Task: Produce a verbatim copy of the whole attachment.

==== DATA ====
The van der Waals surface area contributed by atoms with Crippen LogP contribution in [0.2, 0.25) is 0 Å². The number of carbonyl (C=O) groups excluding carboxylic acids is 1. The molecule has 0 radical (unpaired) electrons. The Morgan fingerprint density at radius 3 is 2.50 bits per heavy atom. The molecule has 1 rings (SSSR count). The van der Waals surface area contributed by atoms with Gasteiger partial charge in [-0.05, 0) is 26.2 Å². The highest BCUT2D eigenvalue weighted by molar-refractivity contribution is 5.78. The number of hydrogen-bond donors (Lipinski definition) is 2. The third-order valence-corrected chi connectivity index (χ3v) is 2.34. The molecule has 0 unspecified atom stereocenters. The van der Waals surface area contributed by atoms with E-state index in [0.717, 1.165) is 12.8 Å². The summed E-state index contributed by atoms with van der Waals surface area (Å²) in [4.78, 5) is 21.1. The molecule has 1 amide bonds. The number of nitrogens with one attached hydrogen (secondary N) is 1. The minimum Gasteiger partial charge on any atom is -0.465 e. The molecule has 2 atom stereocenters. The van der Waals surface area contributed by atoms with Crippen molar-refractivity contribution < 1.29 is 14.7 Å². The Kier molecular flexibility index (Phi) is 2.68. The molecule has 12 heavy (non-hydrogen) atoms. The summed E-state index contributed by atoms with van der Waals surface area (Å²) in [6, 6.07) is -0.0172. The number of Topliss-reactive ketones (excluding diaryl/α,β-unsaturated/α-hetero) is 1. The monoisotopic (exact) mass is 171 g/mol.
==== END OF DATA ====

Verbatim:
The van der Waals surface area contributed by atoms with Crippen LogP contribution in [0.2, 0.25) is 0 Å². The number of carbonyl (C=O) groups excluding carboxylic acids is 1. The molecule has 0 radical (unpaired) electrons. The Morgan fingerprint density at radius 3 is 2.50 bits per heavy atom. The molecule has 1 rings (SSSR count). The van der Waals surface area contributed by atoms with Gasteiger partial charge in [-0.05, 0) is 26.2 Å². The highest BCUT2D eigenvalue weighted by molar-refractivity contribution is 5.78. The number of hydrogen-bond donors (Lipinski definition) is 2. The third-order valence-corrected chi connectivity index (χ3v) is 2.34. The molecule has 0 unspecified atom stereocenters. The van der Waals surface area contributed by atoms with E-state index in [0.717, 1.165) is 12.8 Å². The summed E-state index contributed by atoms with van der Waals surface area (Å²) in [4.78, 5) is 21.1. The molecule has 1 amide bonds. The number of nitrogens with one attached hydrogen (secondary N) is 1. The minimum Gasteiger partial charge on any atom is -0.465 e. The molecule has 2 atom stereocenters. The van der Waals surface area contributed by atoms with Crippen molar-refractivity contribution < 1.29 is 14.7 Å². The Kier molecular flexibility index (Phi) is 2.68. The molecule has 12 heavy (non-hydrogen) atoms. The summed E-state index contributed by atoms with van der Waals surface area (Å²) in [6, 6.07) is -0.0172. The number of Topliss-reactive ketones (excluding diaryl/α,β-unsaturated/α-hetero) is 1. The monoisotopic (exact) mass is 171 g/mol.